ACLU Statement On Reported FBI Memo Regarding Interrogations And Miranda Warnings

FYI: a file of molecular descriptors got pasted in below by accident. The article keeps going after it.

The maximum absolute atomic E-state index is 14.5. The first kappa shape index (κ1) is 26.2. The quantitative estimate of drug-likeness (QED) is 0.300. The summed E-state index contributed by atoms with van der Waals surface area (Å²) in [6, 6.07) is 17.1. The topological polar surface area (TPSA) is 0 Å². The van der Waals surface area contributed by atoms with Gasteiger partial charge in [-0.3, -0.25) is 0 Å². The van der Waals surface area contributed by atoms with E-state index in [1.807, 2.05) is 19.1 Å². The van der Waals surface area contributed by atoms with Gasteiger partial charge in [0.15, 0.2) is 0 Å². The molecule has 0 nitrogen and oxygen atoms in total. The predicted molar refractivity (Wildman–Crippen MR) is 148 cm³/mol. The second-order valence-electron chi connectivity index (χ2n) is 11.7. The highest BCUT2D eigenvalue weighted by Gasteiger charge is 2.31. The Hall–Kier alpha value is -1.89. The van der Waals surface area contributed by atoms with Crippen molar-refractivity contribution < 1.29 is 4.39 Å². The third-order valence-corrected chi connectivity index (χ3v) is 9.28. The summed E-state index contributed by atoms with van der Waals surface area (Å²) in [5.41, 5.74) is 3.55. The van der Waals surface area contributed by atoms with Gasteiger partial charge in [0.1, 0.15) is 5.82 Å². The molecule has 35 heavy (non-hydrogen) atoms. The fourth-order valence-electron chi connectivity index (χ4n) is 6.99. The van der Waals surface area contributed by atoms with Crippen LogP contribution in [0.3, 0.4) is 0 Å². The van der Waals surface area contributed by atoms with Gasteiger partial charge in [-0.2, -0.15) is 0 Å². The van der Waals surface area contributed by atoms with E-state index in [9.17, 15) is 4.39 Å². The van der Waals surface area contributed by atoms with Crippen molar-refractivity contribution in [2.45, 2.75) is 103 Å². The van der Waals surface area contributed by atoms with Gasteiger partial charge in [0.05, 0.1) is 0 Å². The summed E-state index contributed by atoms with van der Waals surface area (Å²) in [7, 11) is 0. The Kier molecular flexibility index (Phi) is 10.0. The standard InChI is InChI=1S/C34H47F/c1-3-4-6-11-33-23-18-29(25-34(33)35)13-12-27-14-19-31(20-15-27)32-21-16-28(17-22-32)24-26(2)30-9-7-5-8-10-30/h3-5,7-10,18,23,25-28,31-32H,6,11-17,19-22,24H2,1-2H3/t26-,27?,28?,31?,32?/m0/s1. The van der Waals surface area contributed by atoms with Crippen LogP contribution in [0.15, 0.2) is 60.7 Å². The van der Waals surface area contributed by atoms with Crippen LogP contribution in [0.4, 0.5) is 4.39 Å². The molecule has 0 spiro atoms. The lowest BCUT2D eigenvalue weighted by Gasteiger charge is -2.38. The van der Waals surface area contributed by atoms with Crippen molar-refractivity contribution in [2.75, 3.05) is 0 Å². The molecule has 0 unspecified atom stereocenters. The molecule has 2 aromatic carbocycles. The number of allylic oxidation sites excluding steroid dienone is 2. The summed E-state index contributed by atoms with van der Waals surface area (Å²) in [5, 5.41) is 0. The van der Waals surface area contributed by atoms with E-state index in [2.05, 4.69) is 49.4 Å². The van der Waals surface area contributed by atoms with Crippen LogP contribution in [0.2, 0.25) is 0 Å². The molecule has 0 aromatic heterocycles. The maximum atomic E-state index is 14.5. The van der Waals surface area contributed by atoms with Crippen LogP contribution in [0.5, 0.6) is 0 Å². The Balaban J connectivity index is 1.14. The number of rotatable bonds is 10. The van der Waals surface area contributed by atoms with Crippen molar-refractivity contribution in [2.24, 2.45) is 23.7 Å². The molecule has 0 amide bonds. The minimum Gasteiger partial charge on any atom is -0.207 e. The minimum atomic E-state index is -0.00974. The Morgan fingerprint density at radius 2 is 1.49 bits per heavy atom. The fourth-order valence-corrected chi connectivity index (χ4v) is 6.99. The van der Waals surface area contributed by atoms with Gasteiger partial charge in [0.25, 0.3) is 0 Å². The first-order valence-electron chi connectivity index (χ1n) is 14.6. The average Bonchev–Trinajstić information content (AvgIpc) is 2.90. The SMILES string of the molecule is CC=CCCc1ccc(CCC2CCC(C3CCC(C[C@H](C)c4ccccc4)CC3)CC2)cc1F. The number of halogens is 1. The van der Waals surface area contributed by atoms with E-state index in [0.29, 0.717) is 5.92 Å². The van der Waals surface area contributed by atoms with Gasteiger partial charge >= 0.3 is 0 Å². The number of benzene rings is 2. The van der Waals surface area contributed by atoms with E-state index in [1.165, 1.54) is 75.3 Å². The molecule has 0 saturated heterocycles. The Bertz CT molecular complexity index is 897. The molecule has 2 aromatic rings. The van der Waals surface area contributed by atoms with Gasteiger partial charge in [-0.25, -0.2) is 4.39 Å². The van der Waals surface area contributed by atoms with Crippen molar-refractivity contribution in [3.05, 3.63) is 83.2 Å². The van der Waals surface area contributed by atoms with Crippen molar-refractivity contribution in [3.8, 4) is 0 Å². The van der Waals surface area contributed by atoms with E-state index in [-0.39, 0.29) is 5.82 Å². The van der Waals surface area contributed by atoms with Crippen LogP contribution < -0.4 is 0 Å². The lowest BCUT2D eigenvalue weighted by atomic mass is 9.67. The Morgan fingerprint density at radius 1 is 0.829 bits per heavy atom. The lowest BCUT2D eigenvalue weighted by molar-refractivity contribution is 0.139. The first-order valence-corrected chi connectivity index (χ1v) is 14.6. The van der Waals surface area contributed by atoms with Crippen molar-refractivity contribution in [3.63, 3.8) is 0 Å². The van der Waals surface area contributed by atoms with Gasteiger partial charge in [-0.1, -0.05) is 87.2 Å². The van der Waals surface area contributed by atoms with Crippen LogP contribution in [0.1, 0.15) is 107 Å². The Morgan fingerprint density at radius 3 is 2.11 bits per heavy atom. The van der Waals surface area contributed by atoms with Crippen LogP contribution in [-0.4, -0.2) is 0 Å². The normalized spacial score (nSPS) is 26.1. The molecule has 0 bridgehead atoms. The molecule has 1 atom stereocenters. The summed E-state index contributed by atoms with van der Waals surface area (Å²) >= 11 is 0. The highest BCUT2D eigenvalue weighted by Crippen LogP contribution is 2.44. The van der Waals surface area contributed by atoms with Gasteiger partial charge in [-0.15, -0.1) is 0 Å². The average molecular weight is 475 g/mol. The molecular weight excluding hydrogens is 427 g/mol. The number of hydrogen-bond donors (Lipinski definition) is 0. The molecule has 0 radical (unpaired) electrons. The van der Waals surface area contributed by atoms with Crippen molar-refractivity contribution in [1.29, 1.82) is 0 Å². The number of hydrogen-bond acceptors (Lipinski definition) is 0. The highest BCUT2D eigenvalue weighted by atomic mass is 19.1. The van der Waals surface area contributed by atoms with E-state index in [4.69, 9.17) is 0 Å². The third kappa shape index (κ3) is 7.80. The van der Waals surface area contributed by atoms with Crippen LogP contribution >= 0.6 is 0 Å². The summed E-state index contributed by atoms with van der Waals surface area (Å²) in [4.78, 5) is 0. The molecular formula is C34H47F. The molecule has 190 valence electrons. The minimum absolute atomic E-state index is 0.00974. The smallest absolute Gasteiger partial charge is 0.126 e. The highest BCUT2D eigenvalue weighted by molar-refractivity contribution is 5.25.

FOR IMMEDIATE RELEASE CONTACT: (212) 549-2666; email@example.com NEW YORK – According to a Wall Street Journal article today, the FBI issued a non-public memo in December revising FBI interrogation guidelines regarding issuing Miranda warnings to domestic terrorism suspects. Miranda warnings are used to inform suspects of their rights both to remain silent and to legal counsel during interrogation. Under the U.S. Constitution, information gained through interrogation before or without Miranda warnings is not admissible against a defendant in a court of law. An exception exists in cases where the questioning by law enforcement is “reasonably prompted by a concern for public safety.” Only a defendant can waive Miranda rights. Miranda is a constitutional rule, not an interrogation policy. It is important to remember that no change in FBI interrogation policy can alter the constitutional imperative that information gained without Miranda warnings is inadmissible against a defendant in a court of law where no public safety exception exists. This principle is fundamental to the American system of justice.